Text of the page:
One of my favorite blogs is the Artful Writer. It's pretty hot and heavy over there right now, what with the ramp up to (barring a negotiating miracle) a major WGA job action which starts at 9:01 p.m. tomorrow here in Los Angeles.
The comments thread of the post "The Strike Starts Monday" has dragged TAG into the fray, starting with this:
I came to this guild having had a “successful” career writing Animation for $1400/week for five years. During that time, I wrote on several of Nickelodeon’s highest-rated shows. My writing partner wrote and directed 1/4 of the episodes of “SpongeBob SquarePants” and I was responsible for 1/5 of the episodes of “The Angry Beavers.” The current value that those shows have generated for Viacom? $12 Billion dollars. My writing partner topped out at $2100/week. In the year 2001, tired of not receiving residuals for my endlessly- repeating work (even though the actors and composers for my episodes do), I joined with 28 other writers and we signed our WGA cards.
So, Nickelodeon quickly filed suit against our petition for an election, and set about trying to ferret out who the “ringleaders” were. In the meantime, they canceled the show that I had created 4 episodes into an order of 26. Then they fired the 3 writers who’d been working on my show. Then they fired 20 more of my fellow writers and shut down three more shows, kicking almost their entire primetime lineup for 2002 to the curb, and laying off 250 artists.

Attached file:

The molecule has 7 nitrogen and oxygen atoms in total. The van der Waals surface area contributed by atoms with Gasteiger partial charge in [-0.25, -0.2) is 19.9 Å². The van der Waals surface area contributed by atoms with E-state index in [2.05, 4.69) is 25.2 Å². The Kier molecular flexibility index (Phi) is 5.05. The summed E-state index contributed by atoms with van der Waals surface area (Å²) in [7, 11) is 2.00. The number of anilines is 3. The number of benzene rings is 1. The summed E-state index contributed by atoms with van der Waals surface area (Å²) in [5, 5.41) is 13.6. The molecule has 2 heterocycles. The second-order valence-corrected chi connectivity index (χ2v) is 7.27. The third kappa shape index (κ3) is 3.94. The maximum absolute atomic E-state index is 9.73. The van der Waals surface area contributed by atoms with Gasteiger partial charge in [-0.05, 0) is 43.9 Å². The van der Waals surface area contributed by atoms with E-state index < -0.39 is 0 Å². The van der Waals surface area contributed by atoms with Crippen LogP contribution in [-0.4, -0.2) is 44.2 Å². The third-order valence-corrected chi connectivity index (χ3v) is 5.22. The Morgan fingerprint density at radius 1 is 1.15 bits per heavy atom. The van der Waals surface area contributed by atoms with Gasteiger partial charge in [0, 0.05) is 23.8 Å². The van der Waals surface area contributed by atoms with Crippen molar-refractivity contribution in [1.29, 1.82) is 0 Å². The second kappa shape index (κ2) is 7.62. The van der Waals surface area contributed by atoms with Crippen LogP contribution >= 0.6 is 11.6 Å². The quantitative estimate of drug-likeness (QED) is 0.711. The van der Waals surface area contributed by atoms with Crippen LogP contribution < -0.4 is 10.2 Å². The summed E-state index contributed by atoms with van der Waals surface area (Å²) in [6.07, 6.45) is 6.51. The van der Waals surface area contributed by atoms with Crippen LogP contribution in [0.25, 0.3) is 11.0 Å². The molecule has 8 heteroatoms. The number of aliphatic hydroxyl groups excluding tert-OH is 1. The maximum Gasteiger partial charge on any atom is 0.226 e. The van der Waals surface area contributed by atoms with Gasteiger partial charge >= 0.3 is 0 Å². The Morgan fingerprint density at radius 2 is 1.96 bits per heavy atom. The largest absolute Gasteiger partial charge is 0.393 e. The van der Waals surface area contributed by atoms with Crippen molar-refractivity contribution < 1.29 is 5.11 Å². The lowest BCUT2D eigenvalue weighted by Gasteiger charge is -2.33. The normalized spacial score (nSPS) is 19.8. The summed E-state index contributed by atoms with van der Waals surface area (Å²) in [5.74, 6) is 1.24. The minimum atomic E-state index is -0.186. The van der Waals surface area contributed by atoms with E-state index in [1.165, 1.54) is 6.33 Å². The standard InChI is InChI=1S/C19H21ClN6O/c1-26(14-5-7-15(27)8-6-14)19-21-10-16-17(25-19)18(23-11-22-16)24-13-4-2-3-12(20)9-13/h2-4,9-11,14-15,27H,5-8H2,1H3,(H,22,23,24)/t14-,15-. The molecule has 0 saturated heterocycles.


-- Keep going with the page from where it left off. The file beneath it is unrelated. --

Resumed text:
Then, once the WGA’s petition for election was tied up in court over our illegal firings, Nickelodeon called in the IATSE Local 839 “Cartoonists Guild” — a racket union which exists only the screw the WGA and its own members — and they signed a deal which forever locks the WGA out of Nickelodeon, even though we were there first. Neato! ... (Comment #16)
Actually, the WGA wasn't there first. Actually TAG was. In 1997 and 1998 we staged multiple pickets and collected cards from 40% of the workforce inside Nick. Enough to file an NLRB petition, yet also too few to win (probably) a federally supervised election . Old "union organizer" rule of thumb: if you don't have at least 51% cards -- and probably more than 60% -- you'll have a tough time winning an NLRB vote.
So we didn't file with the NLRB.
Another organizing rule: It's pointless to argue who "got there first." What matters is, "Who got recognized as the bargaining agent, negotiated a contract, and got it ratified?" first. So then I chimed in:
When the WGA was attempting to organize Nickelodeon, Jerry Daly (then the WGA organizer) contacted The Animation Guild about working to organize designers and background artists while the Writers Guild covered board artists and writers.
For months we worked in tandem — with minimal success or impact. Artists and writers — the “trouble makers” — were being steadily laid off.
Sometime after the vote that the WGA organized in front of Nick, I visited Jerry Daly’s office at the WGA. He said to me: “The guild’s getting pretty much nowhere with this. We’re going to walk away.”
Eight months after that conversation (with nothing still happening at Nick) the Animation Guild organized a small animation company owned and operated by Fred Seibert (former head of Hanna-Barbera). After we had signed a collective bargaining agreement, Seibert moved his studio from its Ventura Boulevard location to Nickelodeon.